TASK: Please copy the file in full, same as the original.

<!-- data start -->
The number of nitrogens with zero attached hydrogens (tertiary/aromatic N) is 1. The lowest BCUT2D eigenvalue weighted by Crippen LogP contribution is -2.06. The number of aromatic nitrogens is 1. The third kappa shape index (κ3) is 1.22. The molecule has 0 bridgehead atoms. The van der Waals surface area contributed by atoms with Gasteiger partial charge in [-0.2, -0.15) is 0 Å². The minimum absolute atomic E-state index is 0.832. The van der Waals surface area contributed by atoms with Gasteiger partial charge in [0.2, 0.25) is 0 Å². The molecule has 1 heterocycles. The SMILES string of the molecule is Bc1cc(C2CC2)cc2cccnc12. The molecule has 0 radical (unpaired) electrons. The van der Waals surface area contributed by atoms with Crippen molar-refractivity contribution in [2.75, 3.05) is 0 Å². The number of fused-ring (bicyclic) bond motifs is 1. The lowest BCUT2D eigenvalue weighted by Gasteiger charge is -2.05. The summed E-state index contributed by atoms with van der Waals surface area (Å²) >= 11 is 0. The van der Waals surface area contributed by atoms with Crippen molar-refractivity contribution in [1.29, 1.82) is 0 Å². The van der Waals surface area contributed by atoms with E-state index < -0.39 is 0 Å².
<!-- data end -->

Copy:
The number of nitrogens with zero attached hydrogens (tertiary/aromatic N) is 1. The lowest BCUT2D eigenvalue weighted by Crippen LogP contribution is -2.06. The number of aromatic nitrogens is 1. The third kappa shape index (κ3) is 1.22. The molecule has 0 bridgehead atoms. The van der Waals surface area contributed by atoms with Gasteiger partial charge in [-0.2, -0.15) is 0 Å². The minimum absolute atomic E-state index is 0.832. The van der Waals surface area contributed by atoms with Gasteiger partial charge in [0.2, 0.25) is 0 Å². The molecule has 1 heterocycles. The SMILES string of the molecule is Bc1cc(C2CC2)cc2cccnc12. The molecule has 0 radical (unpaired) electrons. The van der Waals surface area contributed by atoms with Crippen molar-refractivity contribution in [2.75, 3.05) is 0 Å². The number of fused-ring (bicyclic) bond motifs is 1. The lowest BCUT2D eigenvalue weighted by Gasteiger charge is -2.05. The summed E-state index contributed by atoms with van der Waals surface area (Å²) >= 11 is 0. The van der Waals surface area contributed by atoms with Crippen molar-refractivity contribution in [1.29, 1.82) is 0 Å². The van der Waals surface area contributed by atoms with E-state index < -0.39 is 0 Å².